Be sure to visit the Hand Tool Headlines section - scores of my favorite woodworking blogs in one place.  Also, take note of Norse Woodsmith's latest feature, an Online Store, which contains only products I personally recommend.  It is secure and safe, and is powered by Amazon.

Search

Buffed Bods

 With enough lacquer applied and enough time for it all to dry sufficiently (at least 3 weeks), it's time to finally buff out the finishes on the guitar bodies.

One small problem I had - no buffer.  It can be done by hand, sanding using finer and finer grits until you reach a point where you can use a polishing wheel, like perhaps a lambs' wool bonnet or foam pad for my DA.  The process is fairly labor intensive, but certainly doable.  I had another idea...

About 10-15 years ago, I built my own drum sander.  I didn't know if I wanted to spend too much on a factory unit (besides not having enough cash to do so at the time), so it was a good way to see if I would actually use one enough to warrant purchasing one.   It worked well enough, I used it for 4 or 5 years - enough to wear through the formica top sliding things under the drum to the point it needed replacing.  I replaced it with a Performax 22-44 drum sander.  I tore apart the old sander and was never quite sure what I was going to do with the drum: 

Many luthiers use a series of 12" cotton buffing wheels charged with a dry compound.  The buffing arbors sold for this purpose (and the subsequent buffing wheels) usually use a 3/4" rod as their base.  It just so happens that's what I used for the drum - so, I cut the plywood drum off of the rod:

 The rod already had keyway slots cut into it (by a friend), so mounting the pulley would be simple.  After that I got a hold of a 3/4"die and put some threads on one end to mount the wheels.  I picked up a couple arbor plates from LMII for the job and ordered some cotton buffing wheels.  All I needed was a motor to run the affair.  The 3 hp motor I had used for the drum sander would have worked, but was actually too powerful...  An arbor like this works best with about a 1/4 hp motor, that way the buffs can drag down the motor rather than power through - which could burn through the lacquer.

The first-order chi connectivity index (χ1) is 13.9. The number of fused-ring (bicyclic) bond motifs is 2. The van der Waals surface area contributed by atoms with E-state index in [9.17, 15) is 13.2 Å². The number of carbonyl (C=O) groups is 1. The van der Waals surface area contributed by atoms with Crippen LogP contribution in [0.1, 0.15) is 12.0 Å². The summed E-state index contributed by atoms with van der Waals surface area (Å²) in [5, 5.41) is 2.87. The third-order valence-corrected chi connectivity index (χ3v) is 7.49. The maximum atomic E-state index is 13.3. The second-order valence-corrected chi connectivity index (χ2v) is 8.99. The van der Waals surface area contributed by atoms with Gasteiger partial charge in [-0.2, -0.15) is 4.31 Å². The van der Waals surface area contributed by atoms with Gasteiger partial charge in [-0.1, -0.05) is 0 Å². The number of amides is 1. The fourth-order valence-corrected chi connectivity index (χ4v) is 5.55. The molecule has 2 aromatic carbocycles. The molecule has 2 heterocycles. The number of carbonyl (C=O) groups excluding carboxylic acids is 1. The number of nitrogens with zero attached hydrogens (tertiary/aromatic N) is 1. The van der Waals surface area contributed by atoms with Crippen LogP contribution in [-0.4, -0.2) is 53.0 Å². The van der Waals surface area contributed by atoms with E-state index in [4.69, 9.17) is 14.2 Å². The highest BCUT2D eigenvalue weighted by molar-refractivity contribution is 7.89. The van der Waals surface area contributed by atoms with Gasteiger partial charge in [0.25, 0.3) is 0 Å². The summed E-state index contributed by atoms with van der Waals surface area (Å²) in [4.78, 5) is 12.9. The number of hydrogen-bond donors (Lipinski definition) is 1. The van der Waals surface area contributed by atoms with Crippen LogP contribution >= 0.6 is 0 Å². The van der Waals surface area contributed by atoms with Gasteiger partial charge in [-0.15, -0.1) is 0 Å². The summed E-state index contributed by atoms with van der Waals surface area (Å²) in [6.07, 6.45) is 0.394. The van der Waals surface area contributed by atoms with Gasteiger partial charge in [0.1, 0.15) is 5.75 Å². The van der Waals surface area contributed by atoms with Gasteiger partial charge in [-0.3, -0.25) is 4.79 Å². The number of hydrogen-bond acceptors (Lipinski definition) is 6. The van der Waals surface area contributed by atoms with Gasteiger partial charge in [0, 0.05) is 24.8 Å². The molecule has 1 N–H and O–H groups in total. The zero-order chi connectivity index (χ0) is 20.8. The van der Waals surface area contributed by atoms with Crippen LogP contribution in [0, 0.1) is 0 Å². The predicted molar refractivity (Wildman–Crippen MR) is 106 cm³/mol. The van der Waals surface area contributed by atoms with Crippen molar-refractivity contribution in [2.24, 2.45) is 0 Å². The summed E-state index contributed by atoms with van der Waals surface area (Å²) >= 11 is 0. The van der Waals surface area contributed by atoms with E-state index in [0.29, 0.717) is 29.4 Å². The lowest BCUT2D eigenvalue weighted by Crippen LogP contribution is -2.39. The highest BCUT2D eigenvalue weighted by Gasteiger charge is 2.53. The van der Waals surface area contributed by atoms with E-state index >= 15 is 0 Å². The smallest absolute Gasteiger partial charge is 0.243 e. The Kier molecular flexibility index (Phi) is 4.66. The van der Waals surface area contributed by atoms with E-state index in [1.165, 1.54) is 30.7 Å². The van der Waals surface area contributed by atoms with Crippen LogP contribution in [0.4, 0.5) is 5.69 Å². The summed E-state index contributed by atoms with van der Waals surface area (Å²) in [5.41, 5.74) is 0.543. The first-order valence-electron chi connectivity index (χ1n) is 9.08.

The only 1/4 hp motor I have on hand is this old warhorse:

 It's an old Wagner Electric repulsion-induction motor (no capacitor), complete with oil ports for the bearings.  It's probably 60 years old, and may be even older.  I got it out of a pile of motors dad had years ago, I think he said it originally powered a band saw of some sort.  I cleaned it up, re-oiled the bearings and pressed it back into service.

 It's a wonderful old motor, it works perfectly.  I now have a buffer setup - at least for the time being.  I'll have to make a more permanent assembly at some point, but for now, this works.

For the guitar bodies, I started off by wet-sanding the finishes to remove the orange peel:

 I worked up through the grits, starting at 600 and going up through 1500.  I worked until there was a nice even sheen on all faces, being careful not to cut through the finish, especially at the edges.

 Then it was over to my "new" buffer with each body.  With each I started with Menzerna "Fine" grit compound, followed by "Extra Fine", then finally used a Meguiar's swirl remover.

 Each grit got its own wheel, so not to cross-contaminate.  After all was finished, I polished each with paste wax.

 For the life of me, I can't take a decent photo of the black body.  Here's as good of a one as I've been able to get it:

 

 

 

 Next up is to install nuts, then sand and polish the necks and install them.  Then I can install the hardware and string these up....

Comments

Comment: 

 

Morn'n Leif,
 
You are doing a fantastic job on those guitars. Equally impressive is how you go about getting it done with what ever seems to be just laying around. Reminds me a lot of how my Dad built his little sawmills. I remember seeing lots of car parts such as transmissions and rearends and even an old gas engine out of a 1936 Chevy that he wrecked. He gutted that old car and used anything that wasn't bent. 
 
How many mils thick would you say the Lacquer is on your guitar bodies? Being able to do all that sanding and polishing indicates how tough Lacquer actually is. 
 
Thanks for posting your progress. I'm really enjoying it. 
 
Marv

Comment: 

Thanks, Marv!

I wouldn't even hazard a guess on the thickness of the finish... I know they shoot for 40 mils or so, I would imagine mine would be north of there as I've got several more coats on it than an experienced finisher might - but I really have no idea.

As to my working with whatever I have handy - I'm not as bad as some, but - I grew up 100 miles from anywhere without a great deal of money and in that environment you always had to make due with what you had...  I guess its kinda stuck with me over the years.

It's interesting you should bring up a 1936 Chevy... my grandparents had one, that dad and my brother subsequently restored back in the early 1980's.  I think my nephew has it these days - it's a cool old car.  I think it was 1936 that motor above might date to, as (I think) the band saw dad was talking about was the one and only power tool my great grandfather ever used, and I believe this motor might have been from it  - which would have been right around 1936 (I'm not sure, though - it might have been something entirely different and up to 15 years later, and I have no real way of knowing anymore).  1936, however, seems to have been a watershed year for many things...

Thanks for posting!

Leif